Author: Sajid Umar, Ana Triana Maiyah , Mehwish Shareef , Hajra Qadir , Qamar-un-Nisa and Seema Abbas

Publishing Date: 2018

E-ISSN: 1011-601X

Volume 31 Issue 2


Antibiotic resistance in avian pathogenic Escherichia coli (APEC) is a common problem in the Indonesian poultry industry. Zoo birds have been postulated as sentinels, reservoirs, and potential spreaders of antibiotic resistance, although much is still unknown about the strains of zoo birds. Disinfection can reduce the infection burden. However, little is known about the presence of resistance against these products. Sixty one APEC strains were isolated from Indonesian zoo birds. The resistance to different classes of antibiotics as well as the minimum inhibitory concentrations (MIC) and minimum bactericidal concentrations (MBC) of five disinfectants most often used in the poultry industry was determined. Resistance to tetracycline (42.6%), sulfonamides (24.5%), ampicillin (22.9%), gentamicin (19.6), nalidixic acid (18.03%) and streptomycin (16.3%) was high, but resistance to other tested antibiotics was low and none of the isolates were resistant to extended spectrum beta-lactamase (ESBL) producers. Sixteen strains (26.2%) were found positive for multi drug resistance. The MIC of the disinfectants for the APEC strains showed normal distribution, indicating that there was no acquired resistance. MBCs were similar to MICs using the broth dilution method, showing the bactericidal effect of the disinfectants. Phenotypic resistance to commonly used disinfectants could not be found, indicating that the current use of disinfectants in the zoo and aviaries did not select for resistance. Significantly high resistance rates against commonly used antibiotics in Indonesian zoos is worrisome and indicates that widespread use of antibiotics could have negative implications for animal health and the environment. Proper use of antibiotics and surveillance programs to monitor antimicrobial resistance in pathogenic bacteria are warranted.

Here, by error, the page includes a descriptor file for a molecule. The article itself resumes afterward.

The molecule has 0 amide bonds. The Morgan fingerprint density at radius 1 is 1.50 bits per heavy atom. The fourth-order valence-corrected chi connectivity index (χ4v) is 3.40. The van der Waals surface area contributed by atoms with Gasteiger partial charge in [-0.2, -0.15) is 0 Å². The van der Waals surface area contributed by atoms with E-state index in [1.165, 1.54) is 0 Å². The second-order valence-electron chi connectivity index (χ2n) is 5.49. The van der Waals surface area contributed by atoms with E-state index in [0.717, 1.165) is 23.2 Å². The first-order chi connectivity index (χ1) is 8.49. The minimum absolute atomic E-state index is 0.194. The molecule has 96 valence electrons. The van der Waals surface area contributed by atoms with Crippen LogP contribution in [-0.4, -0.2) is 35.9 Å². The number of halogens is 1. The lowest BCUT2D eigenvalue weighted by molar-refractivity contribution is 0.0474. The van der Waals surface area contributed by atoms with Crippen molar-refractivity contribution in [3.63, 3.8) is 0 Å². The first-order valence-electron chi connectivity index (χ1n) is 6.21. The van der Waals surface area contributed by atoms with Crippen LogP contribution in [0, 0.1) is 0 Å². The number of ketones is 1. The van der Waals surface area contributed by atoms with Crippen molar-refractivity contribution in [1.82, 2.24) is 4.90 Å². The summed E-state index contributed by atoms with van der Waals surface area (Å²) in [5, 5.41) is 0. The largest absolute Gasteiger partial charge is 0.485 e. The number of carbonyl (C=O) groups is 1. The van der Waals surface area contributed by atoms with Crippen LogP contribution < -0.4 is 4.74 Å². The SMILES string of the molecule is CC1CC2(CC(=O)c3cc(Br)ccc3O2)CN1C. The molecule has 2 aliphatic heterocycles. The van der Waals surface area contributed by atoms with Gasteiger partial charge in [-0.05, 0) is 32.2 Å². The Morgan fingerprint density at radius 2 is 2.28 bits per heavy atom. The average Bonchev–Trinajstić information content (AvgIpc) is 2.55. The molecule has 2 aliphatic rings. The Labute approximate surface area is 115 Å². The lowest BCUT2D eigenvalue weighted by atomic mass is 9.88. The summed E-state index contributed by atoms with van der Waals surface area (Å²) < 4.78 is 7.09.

Keywords: Avian pathogenic Escherichia coli, antibiotics, disinfectants, Indonesia, Zoo birds.

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